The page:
When you get down to it, it is HEX vs.HEX!
“Hex me? Hex – you!”
I look forward to seeing a Damien Three kind of thing, now that the Secular Barrier has been broken. Look out for the fake falling blocks made of Styrofoam.
“Get your Cyrus Trump Bundle – before it’s too late!”
“The truth comes out. This isn’t ‘somber’ or ‘serious’ for @HouseDemocrats,” the House Republicans tweeted, referring to Democrats’ description of the impeachment process. “This has been partisan since day one.”
Individual Republicans piled on: “They claim it’s a somber, serious occasion they’re heartbroken over … and then they pass out impeachment-signing pens with special cases. Folks. You can’t make it up,” wrote the North Carolina Republican representative Mark Meadows. The House Republican whip, Steve Scalise, called the moment “unbelievable”. And Stephanie Grisham, the White House press secretary, sarcastically suggested Pelosi “was so somber as she gave them away to people like prizes”.
(RNS) — For centuries, Catholics have used rosary beads to aid them in the practice of prayer. Some American Protestants view their Bibles as a kind of talisman or amulet that transmits supernatural power.
And today some American charismatic Christians pray using a coin emblazoned with a picture of Donald Trump.
On Monday (May 13), a charismatic preacher named Lance Wallnau appeared on the program of disgraced televangelist Jim Bakker to hawk a Donald Trump/King Cyrus gold coin.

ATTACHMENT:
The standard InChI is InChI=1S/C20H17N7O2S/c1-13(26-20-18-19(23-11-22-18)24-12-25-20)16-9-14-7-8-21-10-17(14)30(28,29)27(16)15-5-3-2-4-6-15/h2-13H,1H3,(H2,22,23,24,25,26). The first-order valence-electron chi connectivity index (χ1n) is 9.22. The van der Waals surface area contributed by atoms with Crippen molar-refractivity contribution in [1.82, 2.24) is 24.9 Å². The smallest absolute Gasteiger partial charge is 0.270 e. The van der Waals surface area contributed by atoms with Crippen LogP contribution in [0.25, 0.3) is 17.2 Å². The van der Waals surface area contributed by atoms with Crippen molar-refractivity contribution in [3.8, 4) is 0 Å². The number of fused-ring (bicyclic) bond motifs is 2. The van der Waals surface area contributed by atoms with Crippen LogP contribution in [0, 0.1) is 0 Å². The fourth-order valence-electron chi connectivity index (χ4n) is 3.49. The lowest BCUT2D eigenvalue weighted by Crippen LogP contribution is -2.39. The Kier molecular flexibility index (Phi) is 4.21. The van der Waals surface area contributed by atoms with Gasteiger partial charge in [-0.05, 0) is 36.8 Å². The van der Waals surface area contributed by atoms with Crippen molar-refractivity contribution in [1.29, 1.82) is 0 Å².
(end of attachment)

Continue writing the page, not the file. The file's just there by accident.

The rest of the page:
He claimed that the coin can be used as a “point of contact” between Christians and God as they pray for the re-election of Trump in 2020.
Bakker’s show, which is syndicated daily on his PTL (Praise the Lord) Television Network, is known for selling his viewers products to help them survive the coming apocalypse. With the click of a mouse, a Christian who wants to prepare for the end of the world can buy buckets of freeze-dried food (the “30 Day Fiesta” Bucket appears to be popular), duffel bags that can withstand electromagnetic pulse attacks, flashlights and generators.
Wallnau and Bakker are selling the Trump/Cyrus coin for $45, but charismatic Christian viewers — many of whom identify as evangelical — can also drop $450 on a “13 Trump Cyrus Bundle” that includes 13 sets of the coin, the booklet explaining the connection between Trump and the former Persian king and the DVD of Wallnau conducting a religious service.
The selling of religious objects as “points of contact” for prayer has been a staple of charismatic Christianity.
Recently, Paula White, one of Trump’s strongest evangelical supporters, asked her followers to send her $1,144 in exchange for an anointed prayer cloth. Other preachers have sold crosses, candles and dirt or holy water from Israel as a means of connecting followers with the Holy Spirit.
This blend of spiritual practice and religious hucksterism is often fodder for satire sites such as The Onion or The Babylon Bee.
But before we laugh too hard, let’s remember that Wallnau and the people who buy his coins helped elect Trump in 2016.